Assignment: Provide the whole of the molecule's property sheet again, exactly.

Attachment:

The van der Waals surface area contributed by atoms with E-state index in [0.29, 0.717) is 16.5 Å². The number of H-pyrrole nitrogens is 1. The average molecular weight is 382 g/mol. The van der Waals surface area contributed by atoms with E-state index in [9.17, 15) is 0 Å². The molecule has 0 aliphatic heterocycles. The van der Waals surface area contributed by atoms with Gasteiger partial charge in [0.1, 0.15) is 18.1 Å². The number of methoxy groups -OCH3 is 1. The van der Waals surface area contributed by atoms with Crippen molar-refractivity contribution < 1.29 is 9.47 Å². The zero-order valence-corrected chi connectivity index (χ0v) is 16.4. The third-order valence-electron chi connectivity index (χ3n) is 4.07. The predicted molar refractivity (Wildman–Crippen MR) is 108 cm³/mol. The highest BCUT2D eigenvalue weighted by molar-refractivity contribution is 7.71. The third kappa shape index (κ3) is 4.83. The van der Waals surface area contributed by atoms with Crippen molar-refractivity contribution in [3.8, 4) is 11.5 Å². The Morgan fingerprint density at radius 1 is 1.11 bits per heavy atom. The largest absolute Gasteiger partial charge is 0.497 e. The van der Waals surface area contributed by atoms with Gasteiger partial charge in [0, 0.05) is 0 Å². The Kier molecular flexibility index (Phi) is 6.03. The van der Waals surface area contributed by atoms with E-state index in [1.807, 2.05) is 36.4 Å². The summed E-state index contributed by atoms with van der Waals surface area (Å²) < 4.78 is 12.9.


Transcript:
The van der Waals surface area contributed by atoms with E-state index in [0.29, 0.717) is 16.5 Å². The number of H-pyrrole nitrogens is 1. The average molecular weight is 382 g/mol. The van der Waals surface area contributed by atoms with E-state index in [9.17, 15) is 0 Å². The molecule has 0 aliphatic heterocycles. The van der Waals surface area contributed by atoms with Gasteiger partial charge in [0.1, 0.15) is 18.1 Å². The number of methoxy groups -OCH3 is 1. The van der Waals surface area contributed by atoms with Crippen molar-refractivity contribution < 1.29 is 9.47 Å². The zero-order valence-corrected chi connectivity index (χ0v) is 16.4. The third-order valence-electron chi connectivity index (χ3n) is 4.07. The predicted molar refractivity (Wildman–Crippen MR) is 108 cm³/mol. The highest BCUT2D eigenvalue weighted by molar-refractivity contribution is 7.71. The third kappa shape index (κ3) is 4.83. The van der Waals surface area contributed by atoms with Crippen molar-refractivity contribution in [3.8, 4) is 11.5 Å². The Morgan fingerprint density at radius 1 is 1.11 bits per heavy atom. The largest absolute Gasteiger partial charge is 0.497 e. The van der Waals surface area contributed by atoms with Gasteiger partial charge in [0, 0.05) is 0 Å². The Kier molecular flexibility index (Phi) is 6.03. The van der Waals surface area contributed by atoms with E-state index in [1.807, 2.05) is 36.4 Å². The summed E-state index contributed by atoms with van der Waals surface area (Å²) < 4.78 is 12.9.